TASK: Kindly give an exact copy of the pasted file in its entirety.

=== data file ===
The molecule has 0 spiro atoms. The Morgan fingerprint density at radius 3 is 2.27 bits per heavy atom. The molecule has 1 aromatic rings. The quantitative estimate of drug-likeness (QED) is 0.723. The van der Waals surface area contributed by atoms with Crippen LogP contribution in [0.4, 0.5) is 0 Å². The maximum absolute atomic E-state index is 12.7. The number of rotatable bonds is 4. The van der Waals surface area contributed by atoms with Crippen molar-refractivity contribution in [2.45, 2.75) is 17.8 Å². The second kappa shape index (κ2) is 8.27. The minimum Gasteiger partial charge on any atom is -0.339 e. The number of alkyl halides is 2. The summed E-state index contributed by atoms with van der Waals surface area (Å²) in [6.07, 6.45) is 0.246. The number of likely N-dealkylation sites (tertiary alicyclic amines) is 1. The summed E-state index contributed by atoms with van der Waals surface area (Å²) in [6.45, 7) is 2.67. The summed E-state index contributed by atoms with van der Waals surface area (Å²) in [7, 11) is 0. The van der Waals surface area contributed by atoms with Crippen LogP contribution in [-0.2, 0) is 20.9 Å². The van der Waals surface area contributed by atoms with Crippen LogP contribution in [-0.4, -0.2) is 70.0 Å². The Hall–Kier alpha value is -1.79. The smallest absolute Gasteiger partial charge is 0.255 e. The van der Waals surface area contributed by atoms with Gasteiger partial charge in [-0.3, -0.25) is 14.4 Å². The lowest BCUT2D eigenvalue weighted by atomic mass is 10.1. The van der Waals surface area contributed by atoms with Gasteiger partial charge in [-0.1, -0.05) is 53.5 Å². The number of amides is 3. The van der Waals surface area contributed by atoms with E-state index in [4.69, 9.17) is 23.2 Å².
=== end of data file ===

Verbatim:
The molecule has 0 spiro atoms. The Morgan fingerprint density at radius 3 is 2.27 bits per heavy atom. The molecule has 1 aromatic rings. The quantitative estimate of drug-likeness (QED) is 0.723. The van der Waals surface area contributed by atoms with Crippen LogP contribution in [0.4, 0.5) is 0 Å². The maximum absolute atomic E-state index is 12.7. The number of rotatable bonds is 4. The van der Waals surface area contributed by atoms with Crippen molar-refractivity contribution in [2.45, 2.75) is 17.8 Å². The second kappa shape index (κ2) is 8.27. The minimum Gasteiger partial charge on any atom is -0.339 e. The number of alkyl halides is 2. The summed E-state index contributed by atoms with van der Waals surface area (Å²) in [6.07, 6.45) is 0.246. The number of likely N-dealkylation sites (tertiary alicyclic amines) is 1. The summed E-state index contributed by atoms with van der Waals surface area (Å²) in [6.45, 7) is 2.67. The summed E-state index contributed by atoms with van der Waals surface area (Å²) in [7, 11) is 0. The van der Waals surface area contributed by atoms with Crippen LogP contribution in [-0.2, 0) is 20.9 Å². The van der Waals surface area contributed by atoms with Crippen LogP contribution in [-0.4, -0.2) is 70.0 Å². The Hall–Kier alpha value is -1.79. The smallest absolute Gasteiger partial charge is 0.255 e. The van der Waals surface area contributed by atoms with Gasteiger partial charge in [-0.3, -0.25) is 14.4 Å². The lowest BCUT2D eigenvalue weighted by atomic mass is 10.1. The van der Waals surface area contributed by atoms with Gasteiger partial charge in [-0.1, -0.05) is 53.5 Å². The number of amides is 3. The van der Waals surface area contributed by atoms with E-state index in [4.69, 9.17) is 23.2 Å².